In this exhibition, Rhode transforms the concrete surface of his backyard, turning it into a body of water, a mathematically inspired imaginary landscape, or a schoolyard playground. The yard functions as an outdoor studio of sorts, the concrete walls and ground offering a monochrome backdrop that transforms the flat visual plane into a three-dimensional space the artist activates using performers, found objects, and site-specific drawings. For Rhode, the backyard signifies comfort, joy, play, and security, allowing him to engage the innocence and freedom of his childhood unencumbered. Although this space has served as a canvas for the artist for over a decade, with the onset of the global pandemic Rhode’s return to the safe-haven of his family home sparked memories of his youth and offered a source of creative inspiration. This moment of reflection led to the reexamination of earlier work and the production of a new series that reveals a “return to basics,” where Rhode distills his compositions to concrete, line, and simple action.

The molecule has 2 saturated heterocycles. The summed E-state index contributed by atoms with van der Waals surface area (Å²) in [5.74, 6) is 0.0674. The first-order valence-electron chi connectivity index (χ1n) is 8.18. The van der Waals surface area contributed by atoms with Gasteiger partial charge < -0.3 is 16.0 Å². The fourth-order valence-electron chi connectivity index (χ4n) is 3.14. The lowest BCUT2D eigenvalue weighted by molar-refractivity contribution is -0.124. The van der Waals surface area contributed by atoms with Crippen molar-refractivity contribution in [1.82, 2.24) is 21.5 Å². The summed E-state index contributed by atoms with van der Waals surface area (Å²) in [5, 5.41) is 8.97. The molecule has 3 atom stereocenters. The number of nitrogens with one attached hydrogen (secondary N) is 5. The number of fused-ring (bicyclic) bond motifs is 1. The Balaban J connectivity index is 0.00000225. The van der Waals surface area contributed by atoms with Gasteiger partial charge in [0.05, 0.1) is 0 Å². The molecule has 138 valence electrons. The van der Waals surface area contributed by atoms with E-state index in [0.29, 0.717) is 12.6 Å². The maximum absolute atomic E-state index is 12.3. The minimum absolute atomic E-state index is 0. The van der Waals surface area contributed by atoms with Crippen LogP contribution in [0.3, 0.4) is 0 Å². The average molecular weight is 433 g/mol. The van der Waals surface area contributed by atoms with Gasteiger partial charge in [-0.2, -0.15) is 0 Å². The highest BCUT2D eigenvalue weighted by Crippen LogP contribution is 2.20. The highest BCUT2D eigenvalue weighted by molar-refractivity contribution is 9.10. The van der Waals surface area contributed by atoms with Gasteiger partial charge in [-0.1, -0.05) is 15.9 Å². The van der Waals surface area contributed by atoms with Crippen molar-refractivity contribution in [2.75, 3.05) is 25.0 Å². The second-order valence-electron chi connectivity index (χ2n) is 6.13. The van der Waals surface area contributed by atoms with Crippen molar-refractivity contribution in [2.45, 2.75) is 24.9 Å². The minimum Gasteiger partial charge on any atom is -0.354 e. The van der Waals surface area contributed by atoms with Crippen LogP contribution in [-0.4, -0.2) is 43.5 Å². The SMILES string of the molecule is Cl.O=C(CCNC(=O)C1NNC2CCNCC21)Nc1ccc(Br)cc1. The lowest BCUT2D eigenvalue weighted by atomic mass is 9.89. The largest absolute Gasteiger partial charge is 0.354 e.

In Yard (2013), 12 sequential photographs depicting two yardsticks and a pair of black polished school shoes are positioned at different angles around the pavement, like arms of a clock. The yardstick, a tool for measurement, functions both as a young boy’s imaginary legs and as a reference to the passing of time that, like one’s youth, signifies evolution, change, and growth.  A yard is defined in the Collins English Dictionary as a piece of enclosed ground, adjoining or surrounded by a building, and is also a unit of length equal to three feet. For Rhode, this title references both the measuring unit and a more complex understanding of space, which he describes as “a schoolyard, a boy being called, whistled at, who moves his feet, away, and then towards, the direction of the call, his movement swings, with time.” Yard thus evokes the echo or remnant of a figure; the invisible and enigmatic performer made obsolete. As one reads the work, image by image, the shoes become animated and the invisible performer begins, as if reenacting a schoolyard activity from long ago.